MECO Raises Rates to Customer Dismay

The Hawaii Public Utilities Commission (PUC) approved a interim rate increase for Maui Electric Company (MECO) last week that went into effect Sunday.

MECO applied for a permanent increase of 9.7 percent in September. While the PUC is still considering that application, they issued an interim decision allowing the company to raise rates for customers on Molokai, Maui and Lanai by 3.3 percent for a $10.3 million revenue increase.

The typical household on Molokai will pay $5.21 more per month, bringing the total monthly bill to $187.67, according to a release from MECO last week based on a monthly usage of 500 kilowatt hours. The typical household on Maui will now pay $186.02, while the typical household on Lanai will pay $196.87.

Customers on Molokai said they were upset by the rate increase – no matter how slight.

“It’s an increase, it doesn’t matter how much it is,” said resident Janis Dela Cruz.

She and her husband, Lyndon, own Simon and Friends Pet Shop in Kaunakakai, where they pay about $250 per month for electricity. For their home in Kalae, they pay between $250 and $300 per month.

Dela Cruz said she has tried reducing their usage to cut costs – unplugging appliances and turning off the hot water heater when they’re not home – but has seen little savings as a result.

“I do everything I can to save energy and it does nothing,” she said.

Increase for Benefits
The interim rate increase will be in effect until the PUC issues a final decision on MECO’s application. If it decides on a lower increase than the interim rate, the difference would be refunded to customers with interest, according to MECO.

In its decision, the PUC determined that MECO is “probably entitled” to raise rates based on a decline in sales and “the need to maintain its financial integrity.” MECO Communications Specialist Kau`i Awai-Dickson said the “slight decrease in sales” is likely a result of customers’ conservation efforts.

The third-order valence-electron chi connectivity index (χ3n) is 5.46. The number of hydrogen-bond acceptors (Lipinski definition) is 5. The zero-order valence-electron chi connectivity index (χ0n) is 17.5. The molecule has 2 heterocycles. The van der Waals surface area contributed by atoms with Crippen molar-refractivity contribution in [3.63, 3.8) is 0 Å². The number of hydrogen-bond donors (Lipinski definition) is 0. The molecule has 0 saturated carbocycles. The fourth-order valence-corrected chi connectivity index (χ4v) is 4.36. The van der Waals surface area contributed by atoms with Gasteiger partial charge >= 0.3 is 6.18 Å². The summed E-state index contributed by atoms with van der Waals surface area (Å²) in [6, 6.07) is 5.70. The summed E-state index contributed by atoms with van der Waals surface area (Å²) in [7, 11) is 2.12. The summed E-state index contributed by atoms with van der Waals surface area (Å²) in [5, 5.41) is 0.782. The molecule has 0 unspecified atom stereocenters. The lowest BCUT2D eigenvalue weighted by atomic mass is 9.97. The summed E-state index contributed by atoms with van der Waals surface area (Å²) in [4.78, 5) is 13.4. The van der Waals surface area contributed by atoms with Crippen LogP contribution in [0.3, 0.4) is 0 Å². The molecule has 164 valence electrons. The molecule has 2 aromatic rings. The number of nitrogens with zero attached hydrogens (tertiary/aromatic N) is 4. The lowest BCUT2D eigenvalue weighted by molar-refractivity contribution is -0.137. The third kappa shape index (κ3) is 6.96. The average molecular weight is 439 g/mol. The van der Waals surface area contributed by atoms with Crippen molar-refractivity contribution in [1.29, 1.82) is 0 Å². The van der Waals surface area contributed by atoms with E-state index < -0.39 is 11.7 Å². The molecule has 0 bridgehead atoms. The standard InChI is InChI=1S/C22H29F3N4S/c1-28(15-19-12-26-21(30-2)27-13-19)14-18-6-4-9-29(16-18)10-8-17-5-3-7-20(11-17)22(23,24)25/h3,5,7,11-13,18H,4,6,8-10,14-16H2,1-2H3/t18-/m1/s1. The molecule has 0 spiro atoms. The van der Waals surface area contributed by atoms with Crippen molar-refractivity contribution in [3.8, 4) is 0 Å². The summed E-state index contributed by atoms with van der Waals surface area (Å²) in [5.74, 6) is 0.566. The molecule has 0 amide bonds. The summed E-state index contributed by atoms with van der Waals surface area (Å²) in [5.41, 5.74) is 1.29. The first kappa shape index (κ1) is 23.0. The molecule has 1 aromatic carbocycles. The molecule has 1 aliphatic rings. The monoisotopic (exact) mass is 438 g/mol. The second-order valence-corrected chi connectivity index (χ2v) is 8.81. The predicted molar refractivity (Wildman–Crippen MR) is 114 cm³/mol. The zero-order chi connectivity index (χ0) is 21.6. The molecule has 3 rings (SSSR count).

There is no deadline for the PUC to issue its final decision, according to Michael Azama, the PUC staff attorney overseeing MECO’s application. MECO’s last rate change was in December 2007, when it increased by 3.7 percent.

In its release, MECO said the revenue increase will help pay for system maintenance and improvements for greater service reliability, including upgrading power plants and underground lines, conducting frequent inspections of utility poles and lines and tree trimming around lines.

Most of the work will be on Maui and only benefit customers there. At least one project — a new photovoltaic system in Kahului – will support greater renewable energy use. 

Some work is planned for Molokai, according to Awai-Dickson, though she could not provide details on the plans.

No Alternative
Customers looking for relief from rising costs have few options short of going off the grid. Renewable energy use is capped to ensure stability of service – because it is produced intermittently, the grid can only handle so much. The PUC has set a 15 percent limit for each circuit, or subsection of the grid.

The Kaunakakai circuit hit that limit in June. Now, customers wanting to switch to solar or wind energy must commission a feasibility study to determine the effects of their proposed system on the grid. Such a study costs between $30,000 and $35,000, according to MECO, and must be paid for by the customer.

Teri Waros, who owns Kalele Bookstore & Divine Expressions, said she feels like a prisoner of MECO. The store’s monthly electricity bill is $500 – its second highest expense after rent. She said she would like to switch to renewable energy but can’t afford the costly feasibility study.

As for the revenue MECO stands to gain from the rate increase, Waros said it should invest it in renewable energy support that would allow more customers to make the switch.

“If it’s anything short of getting the grid acceptable for alternative energy, than I don’t agree with how they’re spending their money,” she said. “That should be everyone’s focus.”

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